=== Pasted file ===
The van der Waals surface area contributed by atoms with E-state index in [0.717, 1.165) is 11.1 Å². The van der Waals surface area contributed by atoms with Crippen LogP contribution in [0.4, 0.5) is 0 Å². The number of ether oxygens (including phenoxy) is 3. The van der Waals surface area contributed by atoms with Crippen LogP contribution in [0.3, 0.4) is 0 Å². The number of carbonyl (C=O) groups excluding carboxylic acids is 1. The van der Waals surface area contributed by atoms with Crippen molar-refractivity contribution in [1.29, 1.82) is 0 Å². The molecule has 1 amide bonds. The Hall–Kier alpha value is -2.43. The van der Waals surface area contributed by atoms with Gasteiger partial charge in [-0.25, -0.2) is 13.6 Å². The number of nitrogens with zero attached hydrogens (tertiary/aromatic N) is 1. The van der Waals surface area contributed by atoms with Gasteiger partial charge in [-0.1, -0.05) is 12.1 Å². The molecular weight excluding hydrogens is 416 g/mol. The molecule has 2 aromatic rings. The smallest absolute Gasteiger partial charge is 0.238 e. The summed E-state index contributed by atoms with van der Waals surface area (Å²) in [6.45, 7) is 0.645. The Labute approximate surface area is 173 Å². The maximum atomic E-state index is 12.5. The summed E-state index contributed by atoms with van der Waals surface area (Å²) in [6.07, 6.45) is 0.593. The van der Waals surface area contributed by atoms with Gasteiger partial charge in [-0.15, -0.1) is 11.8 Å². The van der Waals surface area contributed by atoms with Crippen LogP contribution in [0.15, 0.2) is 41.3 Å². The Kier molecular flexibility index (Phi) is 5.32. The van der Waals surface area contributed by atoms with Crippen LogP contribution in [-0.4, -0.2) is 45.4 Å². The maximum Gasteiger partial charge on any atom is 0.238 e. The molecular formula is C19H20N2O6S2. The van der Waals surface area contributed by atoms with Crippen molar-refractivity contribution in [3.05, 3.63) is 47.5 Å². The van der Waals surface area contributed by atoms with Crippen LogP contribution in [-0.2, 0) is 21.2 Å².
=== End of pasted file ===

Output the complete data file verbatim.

The van der Waals surface area contributed by atoms with E-state index in [0.717, 1.165) is 11.1 Å². The van der Waals surface area contributed by atoms with Crippen LogP contribution in [0.4, 0.5) is 0 Å². The number of ether oxygens (including phenoxy) is 3. The van der Waals surface area contributed by atoms with Crippen LogP contribution in [0.3, 0.4) is 0 Å². The number of carbonyl (C=O) groups excluding carboxylic acids is 1. The van der Waals surface area contributed by atoms with Crippen molar-refractivity contribution in [1.29, 1.82) is 0 Å². The molecule has 1 amide bonds. The Hall–Kier alpha value is -2.43. The van der Waals surface area contributed by atoms with Gasteiger partial charge in [-0.25, -0.2) is 13.6 Å². The number of nitrogens with zero attached hydrogens (tertiary/aromatic N) is 1. The van der Waals surface area contributed by atoms with Gasteiger partial charge in [-0.1, -0.05) is 12.1 Å². The molecular weight excluding hydrogens is 416 g/mol. The molecule has 2 aromatic rings. The smallest absolute Gasteiger partial charge is 0.238 e. The summed E-state index contributed by atoms with van der Waals surface area (Å²) in [6.45, 7) is 0.645. The Labute approximate surface area is 173 Å². The maximum atomic E-state index is 12.5. The summed E-state index contributed by atoms with van der Waals surface area (Å²) in [6.07, 6.45) is 0.593. The van der Waals surface area contributed by atoms with Gasteiger partial charge in [-0.15, -0.1) is 11.8 Å². The van der Waals surface area contributed by atoms with Crippen LogP contribution in [0.15, 0.2) is 41.3 Å². The Kier molecular flexibility index (Phi) is 5.32. The van der Waals surface area contributed by atoms with Crippen LogP contribution in [-0.4, -0.2) is 45.4 Å². The maximum Gasteiger partial charge on any atom is 0.238 e. The molecular formula is C19H20N2O6S2. The van der Waals surface area contributed by atoms with Crippen molar-refractivity contribution in [3.05, 3.63) is 47.5 Å². The van der Waals surface area contributed by atoms with Crippen LogP contribution in [-0.2, 0) is 21.2 Å².